On September 23, as a follow-up to the Administration’s job creation and infrastructure bill, the American Jobs Act of 2011, President Obama released draft legislation for the “President’s Plan for Economic Growth and Deficit Reduction” (the “Plan”), which had been submitted to Congress and the Joint Select Committee on Deficit Reduction a few days before. Provisions that would increase taxes on multinational corporations are an important part of the Plan. Also included are several proposals from the Administration’s previous fiscal year budget proposals from 2001 and 2012. The Plan includes the following international tax proposals:
Deferring deductions for interest expense related to deferred income
The Plan includes a matching rule that would limit the ability of companies to take interest expense deductions allocable and apportioned to the taxpayer’s foreign-source income that is not currently subject to U.S. tax until such income is subject to U.S. tax. The interest expense deduction would be allowed in later years in proportion to the amount of the taxpayer’s previously deferred foreign-source income that is repatriated and becomes subject to U.S. tax.
Determining the foreign tax credit on a pooled basis
The Plan would require a taxpayer to determine its deemed paid foreign tax credit on a consolidated basis. The proposal would limit the credit allowed based on the average of the foreign effective tax rates across all of the taxpayers controlled foreign corporations (CFC) and Section 902 corporations (i.e., a 10-percent-owned foreign subsidiary). Any deemed-paid taxes that exceed the credit limit (the product of the current inclusion ratio and the sum of the domestic corporation’s aggregate post-1986 foreign income taxes and its suspended aggregate post-1986 foreign income taxes) would be suspended for potential use in a later year. The rule would allow taxpayers to claim deemed paid credits from foreign corporations below the sixth tier in a chain of foreign corporations. The proposed rule differs from the recent Obama budget proposal by limiting the credit for deemed paid taxes instead of actually changing the method for calculating deemed paid taxes.
Taxing currently excessive returns associated with transfers of intangibles offshore
The proposal would change the rules governing intangible property transfers in order to prevent erosion of the U.S. tax base from income shifting to low-tax affiliates. If a U.S. parent transfers an intangible to its CFC in circumstances that demonstrate excessive income shifting from the United States, an amount equal to the excessive return would be treated as subpart F income. The Plan would essentially expand the definition of subpart F income to include “foreign base company excess intangible income,” which covers income that is derived from the use of any “covered intangible” and includes a same-country exception and a tax rate exception from the definition.
Modifying the definition of intangible property
The Plan would change the definition of intangible property for purposes of outbound transfers and the allocation of income and deduction rules to prevent the perceived shifting of income outside the United States. The provision would add goodwill, goingconcern value and workforce-in-place to the list of items included in the definition of intangible property. The proposed rule states that transfers of intangible property between related parties would be valued in the aggregate if a more reliable result would be achieved and consideration would be given, in determining the true taxable income from the transfer of intangibles, to the price or profits that could have been realized by the taxpayer if a realistic alternative transaction had been chosen. It appears that this proposal would not override the Section 367(d) regulation exclusion for foreign goodwill and going-concern value.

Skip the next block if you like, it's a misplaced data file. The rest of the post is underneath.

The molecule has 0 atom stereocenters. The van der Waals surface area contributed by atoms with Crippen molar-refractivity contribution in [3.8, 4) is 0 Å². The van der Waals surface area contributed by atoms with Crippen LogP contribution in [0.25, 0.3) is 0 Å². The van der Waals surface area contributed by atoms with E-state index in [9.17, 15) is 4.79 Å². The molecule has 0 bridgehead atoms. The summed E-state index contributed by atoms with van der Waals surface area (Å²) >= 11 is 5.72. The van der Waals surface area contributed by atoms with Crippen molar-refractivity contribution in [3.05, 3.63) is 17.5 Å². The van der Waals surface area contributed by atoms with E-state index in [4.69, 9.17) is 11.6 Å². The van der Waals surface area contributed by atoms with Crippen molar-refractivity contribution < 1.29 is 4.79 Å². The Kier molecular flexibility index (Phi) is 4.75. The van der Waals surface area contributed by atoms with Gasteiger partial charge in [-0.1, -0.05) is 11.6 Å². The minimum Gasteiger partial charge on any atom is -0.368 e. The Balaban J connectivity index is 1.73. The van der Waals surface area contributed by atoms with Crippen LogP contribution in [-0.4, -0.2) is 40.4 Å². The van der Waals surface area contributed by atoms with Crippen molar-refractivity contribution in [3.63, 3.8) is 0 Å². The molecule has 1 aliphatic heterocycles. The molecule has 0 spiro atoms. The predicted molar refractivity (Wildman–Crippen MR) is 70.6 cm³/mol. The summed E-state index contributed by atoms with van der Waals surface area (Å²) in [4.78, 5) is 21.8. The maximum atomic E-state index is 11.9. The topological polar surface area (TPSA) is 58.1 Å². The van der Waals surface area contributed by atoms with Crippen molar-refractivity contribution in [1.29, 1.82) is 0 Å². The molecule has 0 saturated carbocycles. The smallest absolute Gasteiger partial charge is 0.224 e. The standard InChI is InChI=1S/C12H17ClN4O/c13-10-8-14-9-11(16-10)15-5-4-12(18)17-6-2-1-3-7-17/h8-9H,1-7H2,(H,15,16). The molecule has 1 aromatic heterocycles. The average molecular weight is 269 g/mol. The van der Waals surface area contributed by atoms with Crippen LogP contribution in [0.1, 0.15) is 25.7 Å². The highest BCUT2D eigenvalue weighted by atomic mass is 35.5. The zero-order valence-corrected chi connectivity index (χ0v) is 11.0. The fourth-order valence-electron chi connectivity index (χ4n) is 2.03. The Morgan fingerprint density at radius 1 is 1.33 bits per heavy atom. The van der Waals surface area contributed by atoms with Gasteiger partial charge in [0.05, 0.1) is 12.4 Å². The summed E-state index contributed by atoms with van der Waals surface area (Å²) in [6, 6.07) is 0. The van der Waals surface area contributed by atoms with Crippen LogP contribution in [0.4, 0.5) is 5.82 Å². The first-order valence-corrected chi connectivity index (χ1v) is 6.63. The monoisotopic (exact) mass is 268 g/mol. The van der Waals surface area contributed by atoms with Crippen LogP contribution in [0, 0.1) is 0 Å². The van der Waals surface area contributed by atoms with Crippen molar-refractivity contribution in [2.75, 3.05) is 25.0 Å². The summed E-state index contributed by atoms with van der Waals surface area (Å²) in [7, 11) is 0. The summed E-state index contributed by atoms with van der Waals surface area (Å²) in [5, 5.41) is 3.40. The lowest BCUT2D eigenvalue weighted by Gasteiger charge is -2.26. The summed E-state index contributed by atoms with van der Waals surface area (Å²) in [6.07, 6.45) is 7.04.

Limiting earnings stripping by expatriated entities
The Plan would tighten the Section 163(j) earnings stripping rules to prevent a “specified expatriated entity” (reference is made to Section 7874 surrogate foreign corporations that are not treated as domestic corporations under those rules) from using foreignrelated parties and certain guaranteed debt to inappropriately reduce the U.S. tax on income earned from their U.S. operations. Specifically, the proposal eliminates a debtto- equity safe harbor and the threshold for the amount of excess limitation is reduced to 25 percent (instead of 50 percent) of adjusted taxable income over the corporation’s net interest expense. Further, disallowed deductions would be carried forward for 10 years and the carry-forward of excess limitation would be eliminated.
Additional international tax proposals
The Plan would also prevent a taxpayer that pays a foreign tax in exchange for a specific economic benefit (a “dual capacity taxpayer”) from claiming a foreign tax credit for the portion of the foreign tax paid for the economic benefit, and would create a separate foreign tax credit limitation category for foreign oil and gas income.
Taxpayers should be aware that the Administration’s plan has not been well received by Congress or the business community, and its likelihood of passage is small, at least in the short term. Nevertheless, many recognize that this legislation gives taxpayers further insight into the Administration’s ideas for how it will frame future discussions on modifying the corporate tax system.